We have atomic clocks on the ISS, they are nano seconds ahead of identical clocks at sea level. Astronaughts genuinly are older than they would have been if they had stayed at sea level.

>If you reach light speed you will be invisable to the perception of people at the speed we percieve as normal "time".
You cant reach light speed, it takes infinite energy, and it would take infinite energy to slow light down below light speed.
if you did, hypothetically, reach light speed, you wouldnt even know, because time would stop for you, and you would only (literally) have time to think after you stopped traveling at light speed.

Neither

Anything that collapses into a singularity has infinite density.

>There is not really "proof", that I'm aware of. It's just that logically there is no other solution to this problem.
Ofc there is, it's how GPS works for example.

Here's a simple one with clocks on airplanes.
en.wikipedia.org/wiki/Hafele–Keating_experiment

Wiki article on this matter.
en.wikipedia.org/wiki/Experimental_testing_of_time_dilation

Thanks for the gift, kind Sir.

*gif. Mobilefag here

long answer short: no one knows yet.

Everything has a schwarzschild radius. Inside that radius is an event horizon that you can't get back from.

The thing is, for almost everything, the radius is much smaller than the size of the object. Like for the Sun it's something like two miles IIRC. But if you were to go within two miles of the Sun's centre, the overwhelming majority of the matter making up the Sun would be behind you, and wouldn't be attracting you to the centre, so it doesn't count anymore. Hence, if an object isn't dense enough, in practice it can never act as a black hole.
Black holes are special because they are smaller than their schwarzschild radius. So you CAN get inside the radius and still feel the full gravitational pull of the hole - and since the radius is the event horizon for the hole, that means once you get past it you're trapped.

Basically what said

Great implications
>humans have ability to percept how fast they're moving to the outside and slow themselves in their perception of time
>they also can slow themselves in different ways when multiple people are observing (superslowness)
>time dilation only works on humans

>infinite mass
no

>Density.
Infinite density would imply infinite mass so also no.

Pic related is a formula to calculate gravitational force between two objects. G is gravitational constant, m1 and m2 are masses of the two objects, r is distance between objects. Put infinity in either m1 or m2 and you will get that gravitational force at any distance is infinite which would mean that whole universe would collapse at that one point instantly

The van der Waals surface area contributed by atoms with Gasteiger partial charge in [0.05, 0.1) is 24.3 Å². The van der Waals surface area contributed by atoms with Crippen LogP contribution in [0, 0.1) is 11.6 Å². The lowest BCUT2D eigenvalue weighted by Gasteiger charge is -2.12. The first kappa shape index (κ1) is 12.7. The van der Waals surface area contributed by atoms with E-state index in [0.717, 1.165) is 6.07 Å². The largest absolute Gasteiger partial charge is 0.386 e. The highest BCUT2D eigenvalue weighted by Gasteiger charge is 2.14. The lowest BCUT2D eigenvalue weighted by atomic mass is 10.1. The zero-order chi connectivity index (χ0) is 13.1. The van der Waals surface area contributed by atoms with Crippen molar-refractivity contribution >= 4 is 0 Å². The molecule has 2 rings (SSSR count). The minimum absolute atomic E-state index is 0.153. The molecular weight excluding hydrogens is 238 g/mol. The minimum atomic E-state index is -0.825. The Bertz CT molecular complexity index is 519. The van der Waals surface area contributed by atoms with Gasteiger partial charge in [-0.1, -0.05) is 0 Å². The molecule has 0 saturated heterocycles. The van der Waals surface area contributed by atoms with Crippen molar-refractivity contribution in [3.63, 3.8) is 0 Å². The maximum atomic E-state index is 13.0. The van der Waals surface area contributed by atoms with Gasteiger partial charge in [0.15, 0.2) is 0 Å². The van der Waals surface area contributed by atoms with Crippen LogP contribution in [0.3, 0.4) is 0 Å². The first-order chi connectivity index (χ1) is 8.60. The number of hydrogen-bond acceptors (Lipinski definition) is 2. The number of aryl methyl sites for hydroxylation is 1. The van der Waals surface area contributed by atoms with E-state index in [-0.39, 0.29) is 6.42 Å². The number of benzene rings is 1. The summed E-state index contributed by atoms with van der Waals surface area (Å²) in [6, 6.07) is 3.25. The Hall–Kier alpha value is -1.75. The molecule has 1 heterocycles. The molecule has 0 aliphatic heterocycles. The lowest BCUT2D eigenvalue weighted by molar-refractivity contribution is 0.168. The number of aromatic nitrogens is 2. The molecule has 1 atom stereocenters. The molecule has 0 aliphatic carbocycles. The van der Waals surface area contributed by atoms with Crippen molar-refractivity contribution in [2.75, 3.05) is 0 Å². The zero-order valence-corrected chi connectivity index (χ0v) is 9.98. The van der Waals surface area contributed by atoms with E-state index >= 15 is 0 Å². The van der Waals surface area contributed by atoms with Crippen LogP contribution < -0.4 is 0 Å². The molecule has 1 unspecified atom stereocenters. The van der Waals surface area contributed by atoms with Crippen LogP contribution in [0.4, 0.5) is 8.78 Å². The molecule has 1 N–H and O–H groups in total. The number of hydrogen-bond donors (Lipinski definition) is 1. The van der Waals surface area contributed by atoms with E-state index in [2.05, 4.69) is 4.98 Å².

Attached: Gravitational%20Force%20formula[1].png (276x130, 6K)

>confusing density with mass
Density is the amount of matter in a finite space. If the space remains constant and the mass increases, so does the density. Alternatively, if the mass stays constant and the space decreases, the density also increases.
If blackholes are a 1d point in space, a singularity, then the density is infinite.
Gravitational attraction is proportionate to the amount of energy in a given object, which is proportionate to mass (except with light).
If the sun became a black hole right now, even though the density is infinite, the gravitational attraction would remain the same. We would continue to orbit the sun in the same fashion, as would all the other planets.

>can someone explain all the fundamental misunderstandings that I have about physics by repeating all the shit I should have learned in 6th grade physical sciences class so that I can have a basic grasp of the words I just used?

No

Time is simply movement of matter through space
As you get closer to the speed of light, other shit slows down, essentially slowing down time

I'm not confusing anything

mass = density*volume

if density is infinite then so is mass. This is not possible

black holes are not 1d or 2d or whatever the fuck objects. They are 3d objects just as anything else, but they have incredibly large mass (and density) for their size. But neither mass nor density is infinite

Time is an agreed upon order of events, you dumb fuck.

the very definition of a singularity is a single point in space, thus 1 dimensional.

>mass = density*volume
>if density is infinite then so is mass. This is not possible
ok fair enough

Time exists in black holes. It only stops completely at the singularity, along with very thing else.

You don't understand Hawking radiation. It's not about virtual particles. That's a layman's explanation. Hawking radiation is the result of an event horizon in spacetime that has zero point energy. It causes a filtering effect on quantum vibrations that normally cancel each other out, which results in a vibration that assumes the appearance of a particle appearing to come from a black hole. That vibration was travelling through spacetime as a jumble of vibrations that canceled each other out before the event horizon removed any vibrations that were smaller in wavelength than the diameter of the event horizon, with the rest of the vibrations just barely snaking around it. Watch PBS space time's Hawking Radiation episodes to understand it in more detail.

Black holes are not dense. Larger ones have densities that are equal to water. A black hole in space time is its event horizon. From that it's volume is calculated, then its mass, and from those too finite numbers you get a finite density.

>but the equation makes no sense if you go to the singularity.